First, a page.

My question is: Why do we do this?
Basically, because by restricting ourselves in this way, we make it easier ... for ourselves, and others who may need to read / modify the code in the future ... to understand the code, and the way that the various parts interact.
Most developers understand code by a mental process of abstraction; i.e. mentally drawing boundaries around bits of code, understanding each bit in isolation, and then understanding how each bit interacts with other bits. If any part of the code could potentially mess around with the "innards" of any other part of the code, then it makes it hard for the typical developer to understand what is going on.
This may not be a problem for you while you are writing the code, because you may be able to keep all of the complex interactions in your head while you create the code. But in a year or two's time, you will have forgotten a lot of the details. And other people never had the details in their heads to start with.
Why shouldn't I have one class modifying the global variables of another class directly?
Because it makes your code harder to understand; see above. The larger your codebase is, the more pronounced the problem will be.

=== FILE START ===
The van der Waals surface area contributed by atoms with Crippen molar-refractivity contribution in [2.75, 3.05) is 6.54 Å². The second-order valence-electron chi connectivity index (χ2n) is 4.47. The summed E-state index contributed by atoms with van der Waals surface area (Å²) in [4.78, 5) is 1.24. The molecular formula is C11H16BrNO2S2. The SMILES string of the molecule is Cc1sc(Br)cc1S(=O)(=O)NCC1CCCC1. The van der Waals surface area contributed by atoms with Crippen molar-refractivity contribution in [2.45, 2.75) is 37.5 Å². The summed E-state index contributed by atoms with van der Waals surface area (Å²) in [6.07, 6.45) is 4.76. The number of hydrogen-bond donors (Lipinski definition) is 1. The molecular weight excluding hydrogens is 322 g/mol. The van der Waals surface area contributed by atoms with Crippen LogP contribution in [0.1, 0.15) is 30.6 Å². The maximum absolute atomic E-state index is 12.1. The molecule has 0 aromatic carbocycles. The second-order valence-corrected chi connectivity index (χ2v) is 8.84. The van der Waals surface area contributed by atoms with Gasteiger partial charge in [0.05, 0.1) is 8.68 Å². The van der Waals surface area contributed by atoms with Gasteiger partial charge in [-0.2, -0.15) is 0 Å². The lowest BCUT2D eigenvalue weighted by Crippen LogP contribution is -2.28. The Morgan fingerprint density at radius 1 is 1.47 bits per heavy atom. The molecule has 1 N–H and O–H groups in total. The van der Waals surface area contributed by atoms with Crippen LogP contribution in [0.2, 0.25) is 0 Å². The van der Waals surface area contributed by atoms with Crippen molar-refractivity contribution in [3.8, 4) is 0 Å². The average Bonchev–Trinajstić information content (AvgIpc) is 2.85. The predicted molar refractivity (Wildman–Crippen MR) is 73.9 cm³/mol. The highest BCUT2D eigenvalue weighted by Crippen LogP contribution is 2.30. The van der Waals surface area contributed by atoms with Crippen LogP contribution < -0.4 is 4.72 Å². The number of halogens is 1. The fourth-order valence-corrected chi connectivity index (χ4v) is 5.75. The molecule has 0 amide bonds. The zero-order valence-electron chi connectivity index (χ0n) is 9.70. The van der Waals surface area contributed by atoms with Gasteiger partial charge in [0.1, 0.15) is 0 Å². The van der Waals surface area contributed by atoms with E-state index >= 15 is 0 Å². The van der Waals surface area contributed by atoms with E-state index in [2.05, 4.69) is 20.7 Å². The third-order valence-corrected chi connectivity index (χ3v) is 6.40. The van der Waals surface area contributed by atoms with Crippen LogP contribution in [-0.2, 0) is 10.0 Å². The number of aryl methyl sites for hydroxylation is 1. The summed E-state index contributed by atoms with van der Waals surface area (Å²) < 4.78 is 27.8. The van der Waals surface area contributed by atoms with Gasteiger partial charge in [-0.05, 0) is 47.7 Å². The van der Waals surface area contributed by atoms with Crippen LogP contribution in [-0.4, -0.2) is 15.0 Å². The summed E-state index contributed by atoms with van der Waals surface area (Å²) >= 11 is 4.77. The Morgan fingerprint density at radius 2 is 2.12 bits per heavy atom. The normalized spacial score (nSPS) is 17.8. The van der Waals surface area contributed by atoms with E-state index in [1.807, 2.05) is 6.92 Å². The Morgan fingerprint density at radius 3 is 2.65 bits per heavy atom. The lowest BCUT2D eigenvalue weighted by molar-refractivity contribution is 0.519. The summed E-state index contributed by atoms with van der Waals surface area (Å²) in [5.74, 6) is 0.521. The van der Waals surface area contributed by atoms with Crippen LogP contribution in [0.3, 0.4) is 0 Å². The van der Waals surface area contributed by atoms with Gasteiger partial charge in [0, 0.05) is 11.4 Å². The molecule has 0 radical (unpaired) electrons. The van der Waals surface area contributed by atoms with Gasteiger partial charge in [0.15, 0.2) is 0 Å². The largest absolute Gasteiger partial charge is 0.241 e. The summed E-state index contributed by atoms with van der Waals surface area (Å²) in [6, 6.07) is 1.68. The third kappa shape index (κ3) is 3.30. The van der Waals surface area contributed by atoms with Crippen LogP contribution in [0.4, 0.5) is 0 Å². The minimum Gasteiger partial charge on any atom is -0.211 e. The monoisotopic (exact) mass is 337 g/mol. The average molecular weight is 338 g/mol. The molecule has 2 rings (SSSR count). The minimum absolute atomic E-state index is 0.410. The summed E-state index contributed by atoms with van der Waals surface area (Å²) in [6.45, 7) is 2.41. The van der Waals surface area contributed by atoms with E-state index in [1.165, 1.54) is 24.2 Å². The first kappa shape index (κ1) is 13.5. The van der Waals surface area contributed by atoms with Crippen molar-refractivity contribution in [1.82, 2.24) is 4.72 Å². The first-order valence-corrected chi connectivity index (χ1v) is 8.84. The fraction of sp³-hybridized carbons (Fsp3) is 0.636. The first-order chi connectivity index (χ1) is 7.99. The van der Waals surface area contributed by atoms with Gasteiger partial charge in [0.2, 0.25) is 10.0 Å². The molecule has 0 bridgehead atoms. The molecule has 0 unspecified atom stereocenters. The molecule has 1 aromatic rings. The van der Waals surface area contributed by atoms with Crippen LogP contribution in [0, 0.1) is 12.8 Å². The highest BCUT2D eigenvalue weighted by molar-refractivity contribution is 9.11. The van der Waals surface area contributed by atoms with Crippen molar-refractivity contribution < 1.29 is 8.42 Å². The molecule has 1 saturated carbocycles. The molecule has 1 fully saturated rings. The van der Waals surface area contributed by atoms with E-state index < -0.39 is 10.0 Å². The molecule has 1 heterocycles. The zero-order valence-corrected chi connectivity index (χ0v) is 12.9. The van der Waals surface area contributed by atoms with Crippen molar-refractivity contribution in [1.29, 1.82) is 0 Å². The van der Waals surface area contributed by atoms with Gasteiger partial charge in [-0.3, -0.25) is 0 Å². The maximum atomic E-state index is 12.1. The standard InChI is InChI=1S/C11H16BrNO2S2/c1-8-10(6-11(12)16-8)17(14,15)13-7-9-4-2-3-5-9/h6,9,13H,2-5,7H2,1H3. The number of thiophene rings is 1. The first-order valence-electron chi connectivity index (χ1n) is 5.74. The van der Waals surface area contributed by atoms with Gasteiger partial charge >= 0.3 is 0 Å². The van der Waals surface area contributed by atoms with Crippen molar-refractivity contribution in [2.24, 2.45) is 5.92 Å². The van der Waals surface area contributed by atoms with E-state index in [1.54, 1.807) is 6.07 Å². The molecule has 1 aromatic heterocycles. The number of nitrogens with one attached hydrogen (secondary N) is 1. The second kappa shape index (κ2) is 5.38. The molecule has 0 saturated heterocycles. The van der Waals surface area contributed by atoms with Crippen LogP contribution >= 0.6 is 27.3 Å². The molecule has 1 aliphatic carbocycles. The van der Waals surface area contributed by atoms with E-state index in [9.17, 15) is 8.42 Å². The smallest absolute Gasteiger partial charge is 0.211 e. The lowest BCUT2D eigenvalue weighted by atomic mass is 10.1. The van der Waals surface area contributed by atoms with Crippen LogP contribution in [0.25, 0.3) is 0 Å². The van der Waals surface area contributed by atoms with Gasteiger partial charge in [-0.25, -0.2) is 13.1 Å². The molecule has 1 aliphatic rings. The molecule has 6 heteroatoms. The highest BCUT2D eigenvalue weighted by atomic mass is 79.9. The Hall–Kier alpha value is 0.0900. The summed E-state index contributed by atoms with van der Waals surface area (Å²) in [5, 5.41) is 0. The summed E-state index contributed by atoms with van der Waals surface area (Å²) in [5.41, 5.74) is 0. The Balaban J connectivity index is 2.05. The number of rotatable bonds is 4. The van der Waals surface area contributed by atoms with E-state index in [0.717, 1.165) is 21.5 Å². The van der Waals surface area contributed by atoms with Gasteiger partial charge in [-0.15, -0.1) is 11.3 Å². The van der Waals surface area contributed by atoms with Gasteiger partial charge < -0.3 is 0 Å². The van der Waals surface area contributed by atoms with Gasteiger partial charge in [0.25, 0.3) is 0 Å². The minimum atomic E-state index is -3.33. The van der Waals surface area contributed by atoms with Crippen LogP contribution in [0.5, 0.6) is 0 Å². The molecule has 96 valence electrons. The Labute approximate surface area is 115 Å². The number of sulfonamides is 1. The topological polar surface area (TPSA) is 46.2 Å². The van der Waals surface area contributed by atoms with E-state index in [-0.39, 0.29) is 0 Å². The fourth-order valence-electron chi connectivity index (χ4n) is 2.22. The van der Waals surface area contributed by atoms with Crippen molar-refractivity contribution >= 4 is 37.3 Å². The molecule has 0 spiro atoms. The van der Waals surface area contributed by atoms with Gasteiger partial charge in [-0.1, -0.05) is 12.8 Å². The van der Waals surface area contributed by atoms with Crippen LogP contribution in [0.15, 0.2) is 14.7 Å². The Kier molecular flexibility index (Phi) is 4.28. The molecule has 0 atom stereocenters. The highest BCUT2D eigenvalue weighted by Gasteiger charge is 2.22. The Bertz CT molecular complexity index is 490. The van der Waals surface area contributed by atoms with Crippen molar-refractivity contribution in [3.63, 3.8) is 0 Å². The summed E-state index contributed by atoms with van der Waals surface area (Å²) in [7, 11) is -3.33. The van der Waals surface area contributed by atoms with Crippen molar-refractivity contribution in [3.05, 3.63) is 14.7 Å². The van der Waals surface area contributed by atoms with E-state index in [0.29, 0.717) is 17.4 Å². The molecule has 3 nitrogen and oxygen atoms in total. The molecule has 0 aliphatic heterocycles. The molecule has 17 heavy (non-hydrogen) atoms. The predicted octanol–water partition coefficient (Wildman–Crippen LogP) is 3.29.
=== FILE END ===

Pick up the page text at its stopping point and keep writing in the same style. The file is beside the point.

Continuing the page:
Another point is that if you use over-use globals (statics actually) then you create problems if your code needs to be multi-threaded / reentrant, for unit testing, and if you need to reuse your code in other contexts.
And even if you shouldn't why are the protected, private, and public modifiers even necessary? It's as if programmers don't trust themselves not to do it, even though they are the ones writing the program.
It is not about trust. It is about expressing in the source code where the boundaries are.
If I write a class and declare a method or a field
private, I know that I don't have to consider the problem of what happens if some other class calls it / accesses it / modifies it. If I'm reading someone elses code, I know that I can (initially) ignore the
private parts when mapping the interactions and boundaries. The
protected modifiers and package private just
provide different granularities of boundary.
(Or maybe it is about trust; i.e. not trusting ourselves to remember where the abstraction boundaries in our design are / were.)